Solving the ‘Patient Did Not Attend’ mysteries
Did Not Attend (DNA) is a significant issue to the UK. The “free at the point of delivery” model that is key to the NHS means that someone not attending an outpatient appointment is an irrecoverable loss of the resources needed to run a clinic.
In RBH, the overall DNA rate is about 7% at a probable cost to the Trust of about £3m a year, not including the lost opportunity to see other patients.
The DNA project used the ready supply of data held in Bedrock to look for patterns in the properties of appointments that were not attended. With a large, high-quality data set there are many possibilities. Humans can use all manner of slicing and dicing to look over the data and come up with explanations for DNAs. Talking to NHS teams there are no end of explanations (urban myths?) that have arisen over the years. Age, sex, geography and time of appointment are known to affect DNA.
The stereotypes say that a 63-year-old woman will attend any appointment, but a 19-year-old man is less likely to attend anything but a Wednesday afternoon. And people also throw in explanations like public transport, demographics, working patterns and other issues. In our research at Trustmarque, we have also seen just plain wrong booking systems that don’t allow a patient to say they can’t attend so don’t discount the sample.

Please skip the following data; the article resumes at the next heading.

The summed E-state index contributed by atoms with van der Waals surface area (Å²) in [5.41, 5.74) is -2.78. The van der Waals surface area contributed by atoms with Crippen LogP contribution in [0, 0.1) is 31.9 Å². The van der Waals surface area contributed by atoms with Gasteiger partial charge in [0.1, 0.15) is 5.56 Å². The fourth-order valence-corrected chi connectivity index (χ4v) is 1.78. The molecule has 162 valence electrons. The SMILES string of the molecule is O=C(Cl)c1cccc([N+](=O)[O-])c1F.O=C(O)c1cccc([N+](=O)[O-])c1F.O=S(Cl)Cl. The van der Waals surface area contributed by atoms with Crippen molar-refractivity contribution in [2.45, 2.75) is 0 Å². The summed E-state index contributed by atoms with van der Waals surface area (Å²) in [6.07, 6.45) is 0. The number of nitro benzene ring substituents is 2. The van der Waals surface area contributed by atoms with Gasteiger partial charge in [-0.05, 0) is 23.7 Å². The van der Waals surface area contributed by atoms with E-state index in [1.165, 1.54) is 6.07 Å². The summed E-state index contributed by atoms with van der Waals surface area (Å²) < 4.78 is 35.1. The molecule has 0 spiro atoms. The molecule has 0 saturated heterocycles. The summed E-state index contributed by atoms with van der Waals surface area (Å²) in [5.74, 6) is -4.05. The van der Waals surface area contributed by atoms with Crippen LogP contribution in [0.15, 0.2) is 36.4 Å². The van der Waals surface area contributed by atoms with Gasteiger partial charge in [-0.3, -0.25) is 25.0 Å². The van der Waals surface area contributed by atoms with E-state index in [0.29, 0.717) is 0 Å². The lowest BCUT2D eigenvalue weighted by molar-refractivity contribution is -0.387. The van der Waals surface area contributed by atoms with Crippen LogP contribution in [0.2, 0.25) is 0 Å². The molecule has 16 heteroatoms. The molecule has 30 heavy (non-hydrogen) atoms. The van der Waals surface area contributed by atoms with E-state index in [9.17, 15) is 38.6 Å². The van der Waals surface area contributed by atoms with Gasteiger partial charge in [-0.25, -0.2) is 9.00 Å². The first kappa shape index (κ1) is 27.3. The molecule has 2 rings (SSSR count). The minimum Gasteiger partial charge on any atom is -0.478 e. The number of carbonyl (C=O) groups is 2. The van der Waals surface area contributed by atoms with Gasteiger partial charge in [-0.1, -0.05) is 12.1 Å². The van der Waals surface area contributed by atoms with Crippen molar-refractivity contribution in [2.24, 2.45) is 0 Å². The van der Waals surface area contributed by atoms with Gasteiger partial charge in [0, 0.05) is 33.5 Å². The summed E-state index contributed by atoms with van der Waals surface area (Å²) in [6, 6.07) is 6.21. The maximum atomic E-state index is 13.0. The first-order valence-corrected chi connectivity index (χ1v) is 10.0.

The AI alternative is to use Machine Learning to look at a large set of historical data and to look for patterns in the properties of DNAs and appointments. That was the approach at RBH.
The DNA issues at RBH used an AI approach that produce and probability score data from the Bedrock Platform that can were then split into two groups. First was “here are a few appointments that are very likely to be missed” and a second group of many more appointments that are less likely – but still quite likely to be missed.
The first was higher precision and the second was higher recall. Briefly explained higher precision only selected a subset of proposed appointments that were very likely to ‘DNA’. But it would exclude many that were quite likely to ‘DNA’. The Higher Recall result gave a larger volume of predicted DNAs, but was less discriminating.
Did it work? Yes – but the answer was also “It’s complicated”. In this case the AI could find a small number of more likely (>75%) to DNA (a few higher precision predictions) and larger number of quite probable predictions (higher recall). This was no magic solution but, a lot more information.